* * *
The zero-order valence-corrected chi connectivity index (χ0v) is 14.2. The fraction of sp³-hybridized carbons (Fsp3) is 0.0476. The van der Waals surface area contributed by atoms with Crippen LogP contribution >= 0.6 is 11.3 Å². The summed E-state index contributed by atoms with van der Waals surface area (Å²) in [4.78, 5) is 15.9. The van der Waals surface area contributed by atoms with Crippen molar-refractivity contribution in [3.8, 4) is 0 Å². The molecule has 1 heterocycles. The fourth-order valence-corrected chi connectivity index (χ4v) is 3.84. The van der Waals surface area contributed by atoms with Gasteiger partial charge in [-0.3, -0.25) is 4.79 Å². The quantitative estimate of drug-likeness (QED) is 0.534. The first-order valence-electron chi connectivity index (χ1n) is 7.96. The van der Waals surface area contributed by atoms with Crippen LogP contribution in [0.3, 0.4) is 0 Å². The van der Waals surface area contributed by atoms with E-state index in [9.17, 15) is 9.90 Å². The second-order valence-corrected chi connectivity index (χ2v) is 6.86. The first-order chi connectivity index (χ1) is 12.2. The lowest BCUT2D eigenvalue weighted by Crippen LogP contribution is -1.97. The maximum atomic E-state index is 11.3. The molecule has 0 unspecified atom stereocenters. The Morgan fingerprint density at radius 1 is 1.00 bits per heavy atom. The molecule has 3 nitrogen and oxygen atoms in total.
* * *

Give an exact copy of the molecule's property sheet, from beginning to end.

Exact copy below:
The zero-order valence-corrected chi connectivity index (χ0v) is 14.2. The fraction of sp³-hybridized carbons (Fsp3) is 0.0476. The van der Waals surface area contributed by atoms with Crippen LogP contribution >= 0.6 is 11.3 Å². The summed E-state index contributed by atoms with van der Waals surface area (Å²) in [4.78, 5) is 15.9. The van der Waals surface area contributed by atoms with Crippen molar-refractivity contribution in [3.8, 4) is 0 Å². The molecule has 1 heterocycles. The fourth-order valence-corrected chi connectivity index (χ4v) is 3.84. The van der Waals surface area contributed by atoms with Gasteiger partial charge in [-0.3, -0.25) is 4.79 Å². The quantitative estimate of drug-likeness (QED) is 0.534. The first-order valence-electron chi connectivity index (χ1n) is 7.96. The van der Waals surface area contributed by atoms with Crippen LogP contribution in [0.3, 0.4) is 0 Å². The van der Waals surface area contributed by atoms with E-state index in [9.17, 15) is 9.90 Å². The second-order valence-corrected chi connectivity index (χ2v) is 6.86. The first-order chi connectivity index (χ1) is 12.2. The lowest BCUT2D eigenvalue weighted by Crippen LogP contribution is -1.97. The maximum atomic E-state index is 11.3. The molecule has 0 unspecified atom stereocenters. The Morgan fingerprint density at radius 1 is 1.00 bits per heavy atom. The molecule has 3 nitrogen and oxygen atoms in total.